Hello again people! I am literally going to pick up where I left off in the last post.
Unfortunately I have no pictures for the first half of this blog post. I know, this makes me sad as well.
Luckily we were not due to be picked up until 12:30pm by Dory and his bus after our late night at the lame bar in Rotorua. This meant a semi-decent lie in until check out at 10am. This time we were on the way to a special night with a traditional Maori family at Lake Aniwhenua. Not going to lie, I can’t remember the names of a lot of things we were told, or even the tribe’s name. Even if I did, I really don’t think I’d be able to spell it. So I’m sorry in advance if I offend anyone with my description below of what we did.
The niece of the woman who owned and set up the lodge we stayed at hopped on the bus half way to our destination. She gave us a brief history of the Maori people and the tribe she is from. We went into a forest where she showed us ancient markings from hundreds of years ago and taught us about battles between different tribes and the use of silver fern in helping your tribe members finding the right path. Silver fern is bright white underneath; the tribe would turn it over as it became clear in the moonlight.
We then went to this sacred place (this is where I become offensive) and we’re welcomed into this family through a ceremony. An older lady was singing in the Maori language and another guy spoke in the same tongue, apparently accepting us. At the end we lined up and had to touch noses with the elders. It was definitely an odd experience as you’re not really sure if you should close your eyes as you lean in or stare at them directly as your nose touches there’s. It felt very much as though you were leaning in for a kiss.
We were then taken inside this sacred building, which I can only describe as the equivalent to a church. It had handmade sculptures and woven designs. It was beautiful. After being treated to a cup of tea and biscuits, we headed back to the bus and were taken straight to the lodge where we had a choice of cabins to stay in. Inside the cabins was a little kind of attic room on top with a double bed where Jason and Lorraine stayed and then 2 bunk beds below where Ritchie, Theresa and myself slept whilst Jess and Anna joined Tara in a nice cosy room with it’s own bathroom and TV. I was offered to join, but I just never managed to move my stuff over and fell asleep pretty quickly later that evening.
We watched as several chickens, cuts of pork, potatoes and stuffing was lowered into a hāngī, a traditional earth oven, and covered with cloth and then soil to cook for 2 and a half hours. In that time some of us had signed up to play Maori stick games where we were in a circle, each holding a stick, and throwing them to each other in a certain rhythm. We had to throw them to the next person and then every fourth throw was to the person beyond the person next to you. We were struggling to complete the rhythm without dropping the stick and then on the last go when we were all determined to get it, I was the only one who didn’t catch the stick at the end. Of course.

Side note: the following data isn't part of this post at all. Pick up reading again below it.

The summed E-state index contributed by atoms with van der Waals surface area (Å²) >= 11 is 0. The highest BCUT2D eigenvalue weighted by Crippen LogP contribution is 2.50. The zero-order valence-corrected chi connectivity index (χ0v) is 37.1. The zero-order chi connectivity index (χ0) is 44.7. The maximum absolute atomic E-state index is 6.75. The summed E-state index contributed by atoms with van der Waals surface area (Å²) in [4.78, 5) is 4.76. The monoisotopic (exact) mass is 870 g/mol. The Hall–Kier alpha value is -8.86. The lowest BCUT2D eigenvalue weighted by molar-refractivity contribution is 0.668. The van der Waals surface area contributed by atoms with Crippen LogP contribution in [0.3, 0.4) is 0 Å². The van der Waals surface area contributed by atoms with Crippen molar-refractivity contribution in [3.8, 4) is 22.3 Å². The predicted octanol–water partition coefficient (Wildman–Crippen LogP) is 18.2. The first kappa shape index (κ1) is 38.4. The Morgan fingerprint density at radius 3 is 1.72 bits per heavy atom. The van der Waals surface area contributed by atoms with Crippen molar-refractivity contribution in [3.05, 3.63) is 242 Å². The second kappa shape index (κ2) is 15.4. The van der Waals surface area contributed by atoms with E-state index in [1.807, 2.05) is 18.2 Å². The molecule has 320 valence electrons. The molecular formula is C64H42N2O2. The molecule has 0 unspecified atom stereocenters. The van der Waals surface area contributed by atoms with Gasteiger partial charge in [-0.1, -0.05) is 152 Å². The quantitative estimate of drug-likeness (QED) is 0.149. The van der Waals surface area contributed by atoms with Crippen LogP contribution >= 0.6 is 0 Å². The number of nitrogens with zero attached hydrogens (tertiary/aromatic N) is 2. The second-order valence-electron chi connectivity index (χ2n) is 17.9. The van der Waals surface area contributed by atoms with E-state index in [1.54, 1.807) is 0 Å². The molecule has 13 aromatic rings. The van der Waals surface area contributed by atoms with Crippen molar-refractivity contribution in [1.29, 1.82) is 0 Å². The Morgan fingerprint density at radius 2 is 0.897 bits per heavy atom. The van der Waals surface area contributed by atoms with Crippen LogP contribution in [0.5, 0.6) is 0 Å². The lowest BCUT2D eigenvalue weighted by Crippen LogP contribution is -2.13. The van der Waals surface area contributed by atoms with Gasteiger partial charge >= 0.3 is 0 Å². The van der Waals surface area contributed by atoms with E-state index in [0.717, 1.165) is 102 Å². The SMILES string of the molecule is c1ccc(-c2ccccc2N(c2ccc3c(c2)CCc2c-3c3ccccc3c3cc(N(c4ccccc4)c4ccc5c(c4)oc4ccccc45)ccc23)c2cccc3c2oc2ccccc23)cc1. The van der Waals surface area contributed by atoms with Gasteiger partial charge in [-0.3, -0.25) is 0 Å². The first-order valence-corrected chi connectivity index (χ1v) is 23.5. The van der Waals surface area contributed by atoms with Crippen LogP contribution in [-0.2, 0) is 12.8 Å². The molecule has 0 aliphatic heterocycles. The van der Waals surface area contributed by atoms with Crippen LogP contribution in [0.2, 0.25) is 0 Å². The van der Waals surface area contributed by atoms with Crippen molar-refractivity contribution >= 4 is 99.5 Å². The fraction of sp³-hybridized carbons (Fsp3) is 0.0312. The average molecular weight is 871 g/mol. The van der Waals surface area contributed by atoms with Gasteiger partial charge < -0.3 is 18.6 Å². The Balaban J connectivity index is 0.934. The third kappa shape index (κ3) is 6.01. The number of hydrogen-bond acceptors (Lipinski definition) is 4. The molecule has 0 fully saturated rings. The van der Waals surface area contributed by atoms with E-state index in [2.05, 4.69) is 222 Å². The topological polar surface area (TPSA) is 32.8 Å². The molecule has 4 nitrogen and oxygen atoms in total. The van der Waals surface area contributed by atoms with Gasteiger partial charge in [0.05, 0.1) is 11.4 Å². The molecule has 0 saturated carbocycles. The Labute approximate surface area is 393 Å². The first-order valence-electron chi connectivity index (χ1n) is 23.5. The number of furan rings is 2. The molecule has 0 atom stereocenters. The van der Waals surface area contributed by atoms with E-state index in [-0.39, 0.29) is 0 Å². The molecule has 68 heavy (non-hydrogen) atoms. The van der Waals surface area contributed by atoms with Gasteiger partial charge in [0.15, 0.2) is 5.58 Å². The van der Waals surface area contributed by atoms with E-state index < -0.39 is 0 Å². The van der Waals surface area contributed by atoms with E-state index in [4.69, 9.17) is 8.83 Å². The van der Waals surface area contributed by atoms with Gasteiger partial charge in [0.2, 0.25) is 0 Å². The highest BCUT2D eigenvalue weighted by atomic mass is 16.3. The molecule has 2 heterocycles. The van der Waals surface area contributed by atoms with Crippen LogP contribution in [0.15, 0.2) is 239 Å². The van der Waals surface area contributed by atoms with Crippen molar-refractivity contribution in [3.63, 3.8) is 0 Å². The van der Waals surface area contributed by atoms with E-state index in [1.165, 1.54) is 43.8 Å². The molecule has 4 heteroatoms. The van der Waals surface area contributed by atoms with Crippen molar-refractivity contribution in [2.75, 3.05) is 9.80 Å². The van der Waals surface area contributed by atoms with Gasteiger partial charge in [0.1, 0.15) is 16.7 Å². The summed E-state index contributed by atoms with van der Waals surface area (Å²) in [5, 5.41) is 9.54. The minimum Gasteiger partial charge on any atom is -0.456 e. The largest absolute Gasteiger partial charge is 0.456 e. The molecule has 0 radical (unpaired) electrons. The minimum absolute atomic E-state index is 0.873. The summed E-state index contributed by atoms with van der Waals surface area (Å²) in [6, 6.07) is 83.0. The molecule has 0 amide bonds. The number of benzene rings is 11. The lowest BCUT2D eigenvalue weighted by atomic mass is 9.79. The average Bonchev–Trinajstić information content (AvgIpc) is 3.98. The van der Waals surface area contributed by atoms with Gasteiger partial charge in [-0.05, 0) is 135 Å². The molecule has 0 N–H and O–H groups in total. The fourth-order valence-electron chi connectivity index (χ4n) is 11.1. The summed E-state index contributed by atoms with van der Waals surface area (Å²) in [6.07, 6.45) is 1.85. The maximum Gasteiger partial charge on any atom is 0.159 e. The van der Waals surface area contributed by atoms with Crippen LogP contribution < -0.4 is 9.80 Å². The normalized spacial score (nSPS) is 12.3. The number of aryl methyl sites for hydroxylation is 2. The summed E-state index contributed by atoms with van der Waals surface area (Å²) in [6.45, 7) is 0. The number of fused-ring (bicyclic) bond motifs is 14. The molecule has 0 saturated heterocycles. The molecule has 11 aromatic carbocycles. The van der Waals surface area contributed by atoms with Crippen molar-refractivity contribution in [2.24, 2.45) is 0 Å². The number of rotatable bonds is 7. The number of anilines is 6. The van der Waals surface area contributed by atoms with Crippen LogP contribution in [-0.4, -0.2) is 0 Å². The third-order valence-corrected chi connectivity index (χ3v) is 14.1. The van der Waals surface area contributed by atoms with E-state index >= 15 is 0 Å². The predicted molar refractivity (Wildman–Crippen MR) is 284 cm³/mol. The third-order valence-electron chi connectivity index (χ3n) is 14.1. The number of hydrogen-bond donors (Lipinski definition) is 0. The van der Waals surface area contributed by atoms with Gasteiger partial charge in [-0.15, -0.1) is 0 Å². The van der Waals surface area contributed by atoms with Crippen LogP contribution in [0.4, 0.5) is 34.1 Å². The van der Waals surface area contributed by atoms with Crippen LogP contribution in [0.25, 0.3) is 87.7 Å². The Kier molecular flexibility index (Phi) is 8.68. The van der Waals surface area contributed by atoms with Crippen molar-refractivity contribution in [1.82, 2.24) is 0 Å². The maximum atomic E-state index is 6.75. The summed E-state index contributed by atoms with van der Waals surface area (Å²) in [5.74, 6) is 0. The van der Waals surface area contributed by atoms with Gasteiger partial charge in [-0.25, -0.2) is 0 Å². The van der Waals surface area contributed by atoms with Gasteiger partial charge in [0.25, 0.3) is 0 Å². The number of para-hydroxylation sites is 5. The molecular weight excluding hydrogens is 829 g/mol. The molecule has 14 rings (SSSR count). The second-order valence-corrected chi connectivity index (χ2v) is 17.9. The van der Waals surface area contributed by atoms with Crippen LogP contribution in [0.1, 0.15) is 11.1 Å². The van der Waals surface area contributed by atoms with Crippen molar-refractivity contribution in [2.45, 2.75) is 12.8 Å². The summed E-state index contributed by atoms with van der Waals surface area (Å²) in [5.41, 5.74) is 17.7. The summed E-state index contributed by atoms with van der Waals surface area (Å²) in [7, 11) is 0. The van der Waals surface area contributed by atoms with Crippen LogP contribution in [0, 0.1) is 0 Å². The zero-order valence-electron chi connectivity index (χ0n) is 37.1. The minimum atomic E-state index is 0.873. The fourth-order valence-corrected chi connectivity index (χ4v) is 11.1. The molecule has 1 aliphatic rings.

After this we quickly learnt the Hakka. Please watch the YouTube video of the all blacks doing the Hakka if you haven’t already. Unfortunately, the girls weren’t allowed to stick their tongues out to look scary, but stood there, arms folded with scary wide eyes. It took us a while to get this right as well.
Finally the food was ready and all of us were starving. We watched as they carved the chicken and pork. I don’t usually like pork, but I watched as the knife went through it like butter. Some of the guys from our group had made fried bread and oh my goodness it was delicious. It reminded me of the fried bread Britt and I had in Budapest that they covered with sour cream and cheese. This was just nice with butter. I will have to find the recipe! And then we filled our basket bowls up with as much food as we could. I definitely had eyes bigger than my belly. We were also invited to use our hands to eat… I wasn’t going to say no to that. Pudding was just store bought cakes and custard, still very welcomed though.
After we had had our fill of food, the niece explained to us how usually the next day we would take the left over food to the local school and give it to the children who had no food of their own. Unfortunately it was the school holidays so we couldn’t do this and instead packed the food up for the old people. The rest of that night was filled with laughter. I may have eaten half my Easter egg before bed and got the giggles really bad. I climbed on one of the top bunks and pretended to stare at Jason and Lorraine in their little attic whilst they slept. Yeah…. I can be weird sometimes.
The next day we woke up early to start our journey to Taupo and then Whakahoro (Blue Duck Station). We first stopped off at some hot pools, which were an effort to get to as initially we thought we would have to walk through mud that came up to your knee, but then the smart ones of us decided to swim down the stream and get to the pools that way. It was kind of nice and relaxing and I tried to forget about the weight I had gained since coming to NZ. Dory nearly drove off without people again, of course.